triumph

by

The easiest thing for us all to do is to sit and morosely say I have nothing!

And when I saw Triumph as the topic for The Missing Slate’s open mike session, I said here is a chance to think of the other side of sitting and thinking I have nothing.

So triumph it is!

Let me delve a bit in to the past.

Triumph for ma as a kid was associated with the famous Arc de Triumph in Paris, which was built over a hundred and eighty years to commemorate the French revolution and Napoleonic wars. The tall big gate like structure, on the end of the Champs-Elysée in Paris, which of course any French person will correct you to pronounce as Parree, with its night illumination was more than enough to impress a young tourist kid of the majesty of being triumphant!

Fast forward to final year in school and bicycling to school like most school mates and grudging a couple of school mates who came on Vespa’s, till one day a class fellow came not on a Vespa but on a motor cycle – and that too not just any motor cycle but a brand new shining full of chrome Tiger Cub, yes a Triumph Tiger Cub!

And triumph took on the meaning of a shining roaring beeping motorcycle.

And as is said there is many a slip between the cup and the lip.

These two triumphs were not the end of triumphs in life but as I look back now just the beginnings.

The seasons changing from May to June many years ago in Peshawar was close to unbearable, but I was happy that soon this heat would be lessened by the pleasantness of Abbottabad. And Abbottabad it was; only the regimen made life tough and the weather became secondary to survival.

However the Pakistan Military Academy gave new meaning to life, I found that I could do things better and that gave me an impetus. The desire to triumph this time in perhaps the actual meaning of the word.

And I got down to the serious business of winning. Going the extra mile, working, physical fitness, drill, and what have you led us to the day when we were all gathered in the Ingall Hall to hear our fate, and my name was called out last.

I was to pass out with the top honor.

I had triumphed.

And then life started in earnest. The triumph as is said cost me dear (mehangi pari). The bar had been set high for me by none other than myself!

And everyone expected me to “do better” than the rest. And luck played her innings on my side of the fence, and I did not let myself down.

And then the second call came. I was on the Siachen glacier, and in a glacial valley 18 of my men got buried under an avalanche.

Those of you who remember the Giyari incident, with the search operation undertaken with machinery and implements, can not imagine the back breaking search for the buried men, with each dig with picks and shovels, and often with bare hands almost getting frozen to the point of breaking off form the wrists, the danger of getting buried alive like those we dug for looming on our heads.

And finally on the 14th of August just as luck would have it, I asked the team to change the direction of the search in a 180 degree turn. And 20 yards of tunneling under snow and three hours later we managed hit the feet of the last soldier, another two hours and we had retrieved the last of the bodies; the sky shattering Allah ho Akbar still reverberates in my mind and gives me goose bumps almost 28 years later.

That was nothing but the tenacity of the troops and their will that made us work for over a month in the most hostile of conditions to not leave a fellow soldier behind that led to this triumph. Although it was counted as a notch on my totem pole, this triumph truly belonged to the men under my command.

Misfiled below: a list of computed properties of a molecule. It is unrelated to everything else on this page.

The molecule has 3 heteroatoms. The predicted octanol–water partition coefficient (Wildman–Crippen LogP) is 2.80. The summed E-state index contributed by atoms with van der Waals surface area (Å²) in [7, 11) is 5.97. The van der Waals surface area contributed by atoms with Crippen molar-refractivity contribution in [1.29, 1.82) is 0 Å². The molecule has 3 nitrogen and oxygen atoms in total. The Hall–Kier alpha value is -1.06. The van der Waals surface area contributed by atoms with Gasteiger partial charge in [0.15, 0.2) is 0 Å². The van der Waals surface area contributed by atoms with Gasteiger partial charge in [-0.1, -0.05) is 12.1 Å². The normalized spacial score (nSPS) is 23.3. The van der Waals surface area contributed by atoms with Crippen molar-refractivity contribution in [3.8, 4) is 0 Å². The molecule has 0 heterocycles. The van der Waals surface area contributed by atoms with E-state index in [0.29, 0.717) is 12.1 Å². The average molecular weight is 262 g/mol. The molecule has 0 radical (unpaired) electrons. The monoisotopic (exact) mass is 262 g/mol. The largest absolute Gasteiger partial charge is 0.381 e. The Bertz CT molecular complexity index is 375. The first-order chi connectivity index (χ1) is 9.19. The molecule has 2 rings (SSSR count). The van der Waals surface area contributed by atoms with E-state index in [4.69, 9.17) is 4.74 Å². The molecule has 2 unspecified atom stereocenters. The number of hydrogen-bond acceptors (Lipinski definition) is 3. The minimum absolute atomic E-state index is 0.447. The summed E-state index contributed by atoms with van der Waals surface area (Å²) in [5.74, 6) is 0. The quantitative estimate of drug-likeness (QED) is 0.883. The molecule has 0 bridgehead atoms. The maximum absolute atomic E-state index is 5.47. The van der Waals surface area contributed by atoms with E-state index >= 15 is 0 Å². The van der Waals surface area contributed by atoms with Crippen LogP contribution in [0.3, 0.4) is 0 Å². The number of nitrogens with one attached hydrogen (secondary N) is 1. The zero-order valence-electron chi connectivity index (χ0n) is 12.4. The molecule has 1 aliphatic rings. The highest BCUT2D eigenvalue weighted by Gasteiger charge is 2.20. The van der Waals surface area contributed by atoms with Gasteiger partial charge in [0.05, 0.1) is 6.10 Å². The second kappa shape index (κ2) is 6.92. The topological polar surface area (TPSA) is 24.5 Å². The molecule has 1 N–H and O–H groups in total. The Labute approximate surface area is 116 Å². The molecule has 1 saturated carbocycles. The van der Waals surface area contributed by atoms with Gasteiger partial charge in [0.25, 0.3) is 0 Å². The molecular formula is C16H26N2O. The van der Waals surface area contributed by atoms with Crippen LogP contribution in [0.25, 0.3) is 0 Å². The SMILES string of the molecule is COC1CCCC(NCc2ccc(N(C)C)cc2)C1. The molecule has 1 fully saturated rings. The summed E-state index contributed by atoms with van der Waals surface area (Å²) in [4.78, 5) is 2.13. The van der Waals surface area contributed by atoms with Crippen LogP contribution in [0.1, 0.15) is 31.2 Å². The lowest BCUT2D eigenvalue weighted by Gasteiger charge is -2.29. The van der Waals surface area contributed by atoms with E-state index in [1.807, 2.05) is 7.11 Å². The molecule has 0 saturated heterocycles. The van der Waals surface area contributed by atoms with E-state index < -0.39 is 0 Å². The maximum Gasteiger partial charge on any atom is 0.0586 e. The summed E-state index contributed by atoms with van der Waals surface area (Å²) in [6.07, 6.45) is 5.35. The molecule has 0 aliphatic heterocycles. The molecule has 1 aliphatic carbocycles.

And I sat and relaxed, having had my fair share of wins, I started to live life as a normal human being occasionally talking of the good and the triumphs, and tribulations of life, I saw myself joining the ranks of the veterans!

Till the 5th of October of 2009 when I joined the ranks of the ordinary Pakistani in the street!

That Pakistani who you see on your television screen after the breaking news flashes and live exclusive coverages of a terrorist attack – standing arms akimbo crying, hurt, not sure what happened to him and why he was one of the people at the venue of another bomb blast!

That Pakistani who you change the channel on.

The loss of a loved one in a suicide bomb attack is something that cannot be explained or talked about. It is something that only the one who goes through the catastrophe can understand!

I felt that all that I had done in life, everything I had worked for achieved and triumphed over, was taken from me in the flash of the exploding explosive of the suicide jacket!

And then I got an opportunity to speak about my loss, and I realized that I had to become the voice of the survivors of terrorism in Pakistan. And I started to look for and meet survivors and talk to them so I could share our grief.

The first time I met a widow, she just sat there and looked at me, I could feel her look pierce my body, go through my heart and reach my very soul.

I sat silent, while all round thee was sounds of sorrow.

Yet we sat silent, shallow breathing and blank stares, as blank as our minds and hearts.

And then she sobbed, and started to speak. Everyone all round fell silent, twenty days she had stoically braved the loss, putting up a brave face, and finally she broke. Her husband was all she had and now she did not have him.

And this started my crusade to speak truth to terror, and try to bring succor to others like me crushed under the burden of the will of God and culture of silence prevailing in our society.

And this ability to emphasize and make people speak of their loss has been my greatest triumph.

Finally as Nelson Mandela said, I learned that courage was not the absence of fear, but the triumph over it. The brave man is not he who does not feel afraid, but he who conquers that fear.

 

16 -06-2016. Lahore

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